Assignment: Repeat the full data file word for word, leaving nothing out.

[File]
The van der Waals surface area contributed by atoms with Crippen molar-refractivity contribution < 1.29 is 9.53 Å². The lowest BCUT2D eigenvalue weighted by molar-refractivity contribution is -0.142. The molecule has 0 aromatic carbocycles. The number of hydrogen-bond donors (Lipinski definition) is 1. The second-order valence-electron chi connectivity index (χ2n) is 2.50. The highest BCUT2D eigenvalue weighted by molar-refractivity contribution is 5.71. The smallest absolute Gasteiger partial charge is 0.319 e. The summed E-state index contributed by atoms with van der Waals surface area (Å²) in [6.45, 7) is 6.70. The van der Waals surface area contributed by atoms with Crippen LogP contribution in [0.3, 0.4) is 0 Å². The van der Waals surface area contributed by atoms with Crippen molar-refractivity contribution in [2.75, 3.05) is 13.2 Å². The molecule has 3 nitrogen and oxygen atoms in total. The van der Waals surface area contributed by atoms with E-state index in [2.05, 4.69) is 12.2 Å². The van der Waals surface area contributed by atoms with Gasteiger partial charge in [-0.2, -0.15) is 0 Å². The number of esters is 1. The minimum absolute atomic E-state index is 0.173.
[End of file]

The van der Waals surface area contributed by atoms with Crippen molar-refractivity contribution < 1.29 is 9.53 Å². The lowest BCUT2D eigenvalue weighted by molar-refractivity contribution is -0.142. The molecule has 0 aromatic carbocycles. The number of hydrogen-bond donors (Lipinski definition) is 1. The second-order valence-electron chi connectivity index (χ2n) is 2.50. The highest BCUT2D eigenvalue weighted by molar-refractivity contribution is 5.71. The smallest absolute Gasteiger partial charge is 0.319 e. The summed E-state index contributed by atoms with van der Waals surface area (Å²) in [6.45, 7) is 6.70. The van der Waals surface area contributed by atoms with Crippen LogP contribution in [0.3, 0.4) is 0 Å². The van der Waals surface area contributed by atoms with Crippen molar-refractivity contribution in [2.75, 3.05) is 13.2 Å². The molecule has 3 nitrogen and oxygen atoms in total. The van der Waals surface area contributed by atoms with E-state index in [2.05, 4.69) is 12.2 Å². The van der Waals surface area contributed by atoms with Gasteiger partial charge in [-0.2, -0.15) is 0 Å². The number of esters is 1. The minimum absolute atomic E-state index is 0.173.